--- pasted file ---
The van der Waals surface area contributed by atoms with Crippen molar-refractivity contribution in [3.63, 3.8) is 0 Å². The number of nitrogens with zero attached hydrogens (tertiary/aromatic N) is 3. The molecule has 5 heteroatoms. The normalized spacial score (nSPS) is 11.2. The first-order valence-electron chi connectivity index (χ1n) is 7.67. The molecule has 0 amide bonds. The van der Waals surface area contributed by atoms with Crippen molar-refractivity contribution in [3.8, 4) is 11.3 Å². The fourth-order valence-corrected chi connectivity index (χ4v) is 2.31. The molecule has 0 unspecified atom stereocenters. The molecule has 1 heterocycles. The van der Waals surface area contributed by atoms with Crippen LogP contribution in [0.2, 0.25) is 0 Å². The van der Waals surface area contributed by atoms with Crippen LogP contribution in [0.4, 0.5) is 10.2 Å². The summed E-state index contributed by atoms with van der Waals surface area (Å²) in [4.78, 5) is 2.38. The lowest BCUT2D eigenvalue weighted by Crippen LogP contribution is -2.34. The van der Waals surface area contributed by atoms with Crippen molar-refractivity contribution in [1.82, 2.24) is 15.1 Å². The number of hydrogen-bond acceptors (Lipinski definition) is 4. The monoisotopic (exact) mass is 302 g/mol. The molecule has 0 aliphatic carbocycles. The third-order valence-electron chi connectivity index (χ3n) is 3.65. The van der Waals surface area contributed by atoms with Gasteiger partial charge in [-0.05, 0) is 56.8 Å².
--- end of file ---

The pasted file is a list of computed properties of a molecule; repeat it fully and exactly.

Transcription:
The van der Waals surface area contributed by atoms with Crippen molar-refractivity contribution in [3.63, 3.8) is 0 Å². The number of nitrogens with zero attached hydrogens (tertiary/aromatic N) is 3. The molecule has 5 heteroatoms. The normalized spacial score (nSPS) is 11.2. The first-order valence-electron chi connectivity index (χ1n) is 7.67. The molecule has 0 amide bonds. The van der Waals surface area contributed by atoms with Crippen molar-refractivity contribution in [3.8, 4) is 11.3 Å². The fourth-order valence-corrected chi connectivity index (χ4v) is 2.31. The molecule has 0 unspecified atom stereocenters. The molecule has 1 heterocycles. The van der Waals surface area contributed by atoms with Crippen LogP contribution in [0.2, 0.25) is 0 Å². The van der Waals surface area contributed by atoms with Crippen LogP contribution in [0.4, 0.5) is 10.2 Å². The summed E-state index contributed by atoms with van der Waals surface area (Å²) in [4.78, 5) is 2.38. The lowest BCUT2D eigenvalue weighted by Crippen LogP contribution is -2.34. The van der Waals surface area contributed by atoms with Crippen molar-refractivity contribution in [1.82, 2.24) is 15.1 Å². The number of hydrogen-bond acceptors (Lipinski definition) is 4. The monoisotopic (exact) mass is 302 g/mol. The molecule has 0 aliphatic carbocycles. The third-order valence-electron chi connectivity index (χ3n) is 3.65. The van der Waals surface area contributed by atoms with Gasteiger partial charge in [-0.05, 0) is 56.8 Å².